Issues concerning ownership and property boundaries may be brought before the Massachusetts Land Court to decide. In an October 10, 2019 Massachusetts real estate case, multiple parties brought competing claims regarding their respective rights to a section of marshland on the coast of a peninsula. The parties involved in the case were three neighbors who each owned separate properties that abutted the disputed area, and the local town.
The area in dispute was a strip of land between the high-water mark and the low water mark along a section of the coast of a peninsula. The area itself was a salt marsh, covered in tall grass, deep mud, and completely underwater at high tide. As such, it was unsuitable for use as a beach and enjoyed primarily as an area to look out over to see sunrises, bird migrations, and boats in the bay.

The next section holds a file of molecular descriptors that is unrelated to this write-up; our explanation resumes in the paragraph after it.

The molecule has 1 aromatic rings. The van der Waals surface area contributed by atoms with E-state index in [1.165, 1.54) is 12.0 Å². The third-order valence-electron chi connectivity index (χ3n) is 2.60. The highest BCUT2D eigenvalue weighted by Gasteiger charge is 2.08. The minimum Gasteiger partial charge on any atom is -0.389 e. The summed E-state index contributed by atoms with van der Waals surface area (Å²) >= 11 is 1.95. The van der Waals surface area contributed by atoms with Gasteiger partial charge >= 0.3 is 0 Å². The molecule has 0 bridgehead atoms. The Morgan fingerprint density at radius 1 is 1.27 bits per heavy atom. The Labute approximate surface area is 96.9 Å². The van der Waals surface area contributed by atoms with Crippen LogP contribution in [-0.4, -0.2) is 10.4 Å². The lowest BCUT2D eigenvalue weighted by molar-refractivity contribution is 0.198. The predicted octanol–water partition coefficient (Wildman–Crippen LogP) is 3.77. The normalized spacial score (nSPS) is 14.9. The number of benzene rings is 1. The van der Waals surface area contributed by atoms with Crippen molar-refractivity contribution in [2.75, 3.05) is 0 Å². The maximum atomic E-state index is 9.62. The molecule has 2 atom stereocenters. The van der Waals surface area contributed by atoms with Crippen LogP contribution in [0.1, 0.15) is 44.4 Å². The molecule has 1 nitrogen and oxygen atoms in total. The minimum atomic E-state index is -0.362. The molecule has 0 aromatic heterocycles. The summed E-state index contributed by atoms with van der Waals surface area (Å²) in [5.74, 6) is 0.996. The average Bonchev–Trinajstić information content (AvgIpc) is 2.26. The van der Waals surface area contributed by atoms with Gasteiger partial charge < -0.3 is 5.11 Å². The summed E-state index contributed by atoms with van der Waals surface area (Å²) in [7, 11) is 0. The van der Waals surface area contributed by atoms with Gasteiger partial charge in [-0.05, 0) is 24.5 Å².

To determine the ownership issues, the Land Court first investigated the history of the initial partition and examined the descriptions contained the original deeds to the parties’ properties. At one time, all of the land in the peninsula was communally owned by a Native American tribe. In the mid-1800s, most of the land was partitioned into several tracts, with the exception of the marshland around the coast. Years later, the marshland was gradually divided, and then subdivided into smaller set-offs. The set-off descriptions in the deeds allowed the court to find that one of the plaintiffs held record title to part of the disputed area. The court went on to identify the boundaries and record title locations of the marsh areas owned by the rest of the plaintiffs.